Growing capsicum from seeds is a fun and rewarding experience. Not only will you get to enjoy the fruits of your labour, but you’ll also get to watch the capsicum plants grow and develop. Here are the steps you’ll need to take to grow capsicum from seeds:

  • Choose a variety of capsicum that you’d like to grow. Many varieties are available, so take some time to research which would be best for your garden.
  • Get some seeds from a reputable source. You can either purchase them online or collect them from ripe capsicum fruits.
  • Fill a seed-starting tray with a quality potting mix and sow the seeds about 0.6 cm deep. 
  • Keep your seed trays indoors before transferring the plants outdoors or into pots.
  • Water the soil gently and place the tray in a warm, sunny location. 
  • Keep the soil moist but not soggy, and soon you should see the seeds germinate and begin to grow.
  • Once they’ve grown to be about 10 cm tall, they’re ready to be transplanted into your garden bed or pots.

 

 

How to Grow Capsicum in Pots

Red hot chilli pepper on a green bush in a clay pot

Growing capsicum in pots indoors is a great way to enjoy fresh peppers without taking up too much space. The best part is that you can control the soil quality and water levels, providing the perfect conditions for your plants. Here are a few tips to help you get started:

  • Choose a pot that is at least 30 cm wide and 30 cm deep.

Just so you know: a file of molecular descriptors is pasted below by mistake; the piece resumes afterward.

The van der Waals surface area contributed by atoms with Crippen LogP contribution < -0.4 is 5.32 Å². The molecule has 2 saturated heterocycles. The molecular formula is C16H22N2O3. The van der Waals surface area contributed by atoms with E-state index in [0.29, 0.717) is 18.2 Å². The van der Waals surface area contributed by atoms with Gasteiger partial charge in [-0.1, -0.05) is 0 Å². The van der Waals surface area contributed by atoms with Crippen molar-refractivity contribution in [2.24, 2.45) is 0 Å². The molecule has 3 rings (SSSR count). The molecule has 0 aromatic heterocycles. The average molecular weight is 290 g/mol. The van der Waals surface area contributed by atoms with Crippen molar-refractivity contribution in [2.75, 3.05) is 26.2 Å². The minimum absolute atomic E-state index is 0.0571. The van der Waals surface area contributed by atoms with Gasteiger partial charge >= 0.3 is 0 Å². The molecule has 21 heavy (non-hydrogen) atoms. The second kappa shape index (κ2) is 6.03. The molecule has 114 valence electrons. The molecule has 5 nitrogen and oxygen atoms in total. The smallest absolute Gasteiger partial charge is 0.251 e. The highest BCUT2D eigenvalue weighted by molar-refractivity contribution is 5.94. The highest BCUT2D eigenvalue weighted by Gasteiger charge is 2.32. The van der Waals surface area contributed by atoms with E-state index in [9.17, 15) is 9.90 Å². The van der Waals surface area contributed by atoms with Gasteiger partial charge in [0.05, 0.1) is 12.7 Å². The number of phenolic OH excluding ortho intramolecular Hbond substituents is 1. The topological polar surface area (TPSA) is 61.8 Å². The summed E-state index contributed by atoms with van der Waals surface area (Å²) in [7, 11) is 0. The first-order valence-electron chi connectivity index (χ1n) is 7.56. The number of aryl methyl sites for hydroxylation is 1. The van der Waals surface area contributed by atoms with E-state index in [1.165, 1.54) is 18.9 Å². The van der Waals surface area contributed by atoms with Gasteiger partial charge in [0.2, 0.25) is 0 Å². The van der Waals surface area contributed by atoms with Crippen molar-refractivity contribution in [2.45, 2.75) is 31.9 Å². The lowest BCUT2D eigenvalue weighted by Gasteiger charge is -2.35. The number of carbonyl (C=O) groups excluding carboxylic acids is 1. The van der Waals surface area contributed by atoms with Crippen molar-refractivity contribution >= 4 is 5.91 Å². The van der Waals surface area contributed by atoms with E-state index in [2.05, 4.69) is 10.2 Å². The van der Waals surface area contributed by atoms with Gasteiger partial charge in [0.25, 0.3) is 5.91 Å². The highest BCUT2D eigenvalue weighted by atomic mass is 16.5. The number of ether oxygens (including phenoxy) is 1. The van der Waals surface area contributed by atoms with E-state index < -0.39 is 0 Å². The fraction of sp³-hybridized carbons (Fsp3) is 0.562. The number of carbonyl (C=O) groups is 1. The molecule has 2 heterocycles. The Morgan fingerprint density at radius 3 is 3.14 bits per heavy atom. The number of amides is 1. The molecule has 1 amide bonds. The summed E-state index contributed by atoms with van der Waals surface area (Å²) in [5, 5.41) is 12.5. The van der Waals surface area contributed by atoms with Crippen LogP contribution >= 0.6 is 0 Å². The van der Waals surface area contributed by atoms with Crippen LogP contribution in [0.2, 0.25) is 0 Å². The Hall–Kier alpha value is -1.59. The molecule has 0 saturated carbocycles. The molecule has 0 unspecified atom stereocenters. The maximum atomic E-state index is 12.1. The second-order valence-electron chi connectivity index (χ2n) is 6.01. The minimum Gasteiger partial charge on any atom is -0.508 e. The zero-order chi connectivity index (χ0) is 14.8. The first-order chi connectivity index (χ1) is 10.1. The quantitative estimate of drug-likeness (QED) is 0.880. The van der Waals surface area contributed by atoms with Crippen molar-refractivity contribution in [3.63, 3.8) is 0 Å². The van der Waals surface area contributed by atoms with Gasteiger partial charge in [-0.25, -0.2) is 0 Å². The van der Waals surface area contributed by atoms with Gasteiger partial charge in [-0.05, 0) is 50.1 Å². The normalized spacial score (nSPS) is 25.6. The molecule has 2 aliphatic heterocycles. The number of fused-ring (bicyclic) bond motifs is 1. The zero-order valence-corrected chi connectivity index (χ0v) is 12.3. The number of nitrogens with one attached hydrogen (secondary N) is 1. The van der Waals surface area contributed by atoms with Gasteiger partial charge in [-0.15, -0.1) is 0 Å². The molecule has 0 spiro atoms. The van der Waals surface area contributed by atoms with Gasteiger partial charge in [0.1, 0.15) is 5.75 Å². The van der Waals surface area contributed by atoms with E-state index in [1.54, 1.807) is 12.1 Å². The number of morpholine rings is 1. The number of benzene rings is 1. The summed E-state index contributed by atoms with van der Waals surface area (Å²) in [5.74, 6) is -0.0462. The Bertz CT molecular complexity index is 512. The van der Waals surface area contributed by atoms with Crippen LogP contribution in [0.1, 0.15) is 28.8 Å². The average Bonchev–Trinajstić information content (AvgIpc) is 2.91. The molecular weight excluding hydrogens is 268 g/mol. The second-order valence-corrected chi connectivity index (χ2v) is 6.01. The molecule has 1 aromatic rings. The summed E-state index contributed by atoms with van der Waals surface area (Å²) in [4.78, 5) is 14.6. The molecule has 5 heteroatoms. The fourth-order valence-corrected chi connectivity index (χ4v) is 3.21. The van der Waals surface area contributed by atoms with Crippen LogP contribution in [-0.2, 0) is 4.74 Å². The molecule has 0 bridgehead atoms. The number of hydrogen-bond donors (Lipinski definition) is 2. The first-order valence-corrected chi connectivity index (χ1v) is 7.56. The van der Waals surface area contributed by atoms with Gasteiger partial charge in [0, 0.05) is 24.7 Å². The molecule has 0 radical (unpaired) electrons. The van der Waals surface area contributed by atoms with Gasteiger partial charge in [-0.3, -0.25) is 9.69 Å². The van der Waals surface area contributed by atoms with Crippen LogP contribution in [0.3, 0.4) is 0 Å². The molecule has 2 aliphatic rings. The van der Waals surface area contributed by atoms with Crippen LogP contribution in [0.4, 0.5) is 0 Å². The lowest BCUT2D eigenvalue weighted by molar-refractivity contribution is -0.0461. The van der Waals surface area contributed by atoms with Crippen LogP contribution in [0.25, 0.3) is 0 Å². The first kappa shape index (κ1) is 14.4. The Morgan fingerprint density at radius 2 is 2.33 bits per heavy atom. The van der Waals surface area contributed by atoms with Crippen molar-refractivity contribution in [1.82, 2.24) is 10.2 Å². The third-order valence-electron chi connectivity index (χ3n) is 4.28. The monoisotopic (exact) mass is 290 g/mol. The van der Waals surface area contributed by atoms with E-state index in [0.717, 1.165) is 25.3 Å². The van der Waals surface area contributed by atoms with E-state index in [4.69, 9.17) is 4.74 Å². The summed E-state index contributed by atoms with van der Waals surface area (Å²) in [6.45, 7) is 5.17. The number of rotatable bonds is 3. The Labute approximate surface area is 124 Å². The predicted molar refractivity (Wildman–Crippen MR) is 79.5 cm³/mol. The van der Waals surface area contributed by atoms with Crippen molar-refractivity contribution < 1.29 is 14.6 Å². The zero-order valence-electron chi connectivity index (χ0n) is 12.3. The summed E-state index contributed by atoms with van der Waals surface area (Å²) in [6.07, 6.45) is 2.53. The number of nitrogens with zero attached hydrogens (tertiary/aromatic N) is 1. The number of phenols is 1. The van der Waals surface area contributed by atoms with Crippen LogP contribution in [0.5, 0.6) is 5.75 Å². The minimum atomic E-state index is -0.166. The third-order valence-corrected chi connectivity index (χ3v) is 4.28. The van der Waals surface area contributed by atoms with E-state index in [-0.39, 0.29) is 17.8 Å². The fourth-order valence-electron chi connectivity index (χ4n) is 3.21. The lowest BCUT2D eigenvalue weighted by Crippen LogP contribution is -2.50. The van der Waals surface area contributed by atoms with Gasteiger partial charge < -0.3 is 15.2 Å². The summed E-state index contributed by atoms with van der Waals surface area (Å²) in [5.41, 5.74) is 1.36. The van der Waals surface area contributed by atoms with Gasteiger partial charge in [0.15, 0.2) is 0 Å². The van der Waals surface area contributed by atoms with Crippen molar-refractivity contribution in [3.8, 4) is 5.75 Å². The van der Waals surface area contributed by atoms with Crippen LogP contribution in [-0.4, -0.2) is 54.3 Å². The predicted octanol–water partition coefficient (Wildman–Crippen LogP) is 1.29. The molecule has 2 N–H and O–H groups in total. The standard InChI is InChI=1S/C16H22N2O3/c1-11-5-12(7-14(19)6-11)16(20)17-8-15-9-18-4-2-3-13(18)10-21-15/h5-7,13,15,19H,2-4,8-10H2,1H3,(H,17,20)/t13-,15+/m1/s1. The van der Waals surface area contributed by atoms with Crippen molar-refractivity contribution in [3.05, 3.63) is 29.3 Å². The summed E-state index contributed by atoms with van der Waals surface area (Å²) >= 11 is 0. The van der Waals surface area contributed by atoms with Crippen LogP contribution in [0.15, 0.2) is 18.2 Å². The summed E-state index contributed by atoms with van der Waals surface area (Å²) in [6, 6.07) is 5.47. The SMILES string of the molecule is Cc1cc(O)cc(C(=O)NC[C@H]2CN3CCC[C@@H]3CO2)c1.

• Fill the pot with a high-quality potting mix and add slow-release fertiliser.
  • Create a small mound in the centre of the pot and plant your capsicum seeds at least 1 cm deep.
  • Water regularly, making sure that the soil never dries out. Also, provide additional water during hot, dry periods.
  • In the first month of growth, capsicum plants should be fertilised weekly. When your capsicum plant is about 15 cm long, you can fertilise them every two weeks or so.

 

 

How to Grow Capsicum in Plots

capsicum growing in garden

Capsicum, also known as bell peppers, is a delicious and nutritious addition to any meal. And while they can be grown indoors, there’s nothing quite like the taste of pepper that’s been ripened by the sun. If you’re thinking of growing capsicum outdoors, here are a few tips to get you started.

  • Choose a sunny spot in your garden. Capsicum plants need at least six hours of sunlight each day in order to produce peppers. If you live in an area with hot summers, ‌provide some afternoon shade to prevent the plants from getting too much sun.
  • Prepare the soil. Capsicum plants prefer well-drained soil that’s high in organic matter. You can add compost or manure to your existing soil to help improve its quality. Once the soil is ready, it’s time to plant your capsicum seeds or seedlings.
  • Capsicum plants need regular watering, especially during the hot summer months. Be sure to keep an eye on the soil moisture levels and water as needed.
  • You’ll know it’s time to harvest your peppers when they turn green, red, orange or yellow (it really depends on the variety) and are slightly soft to the touch.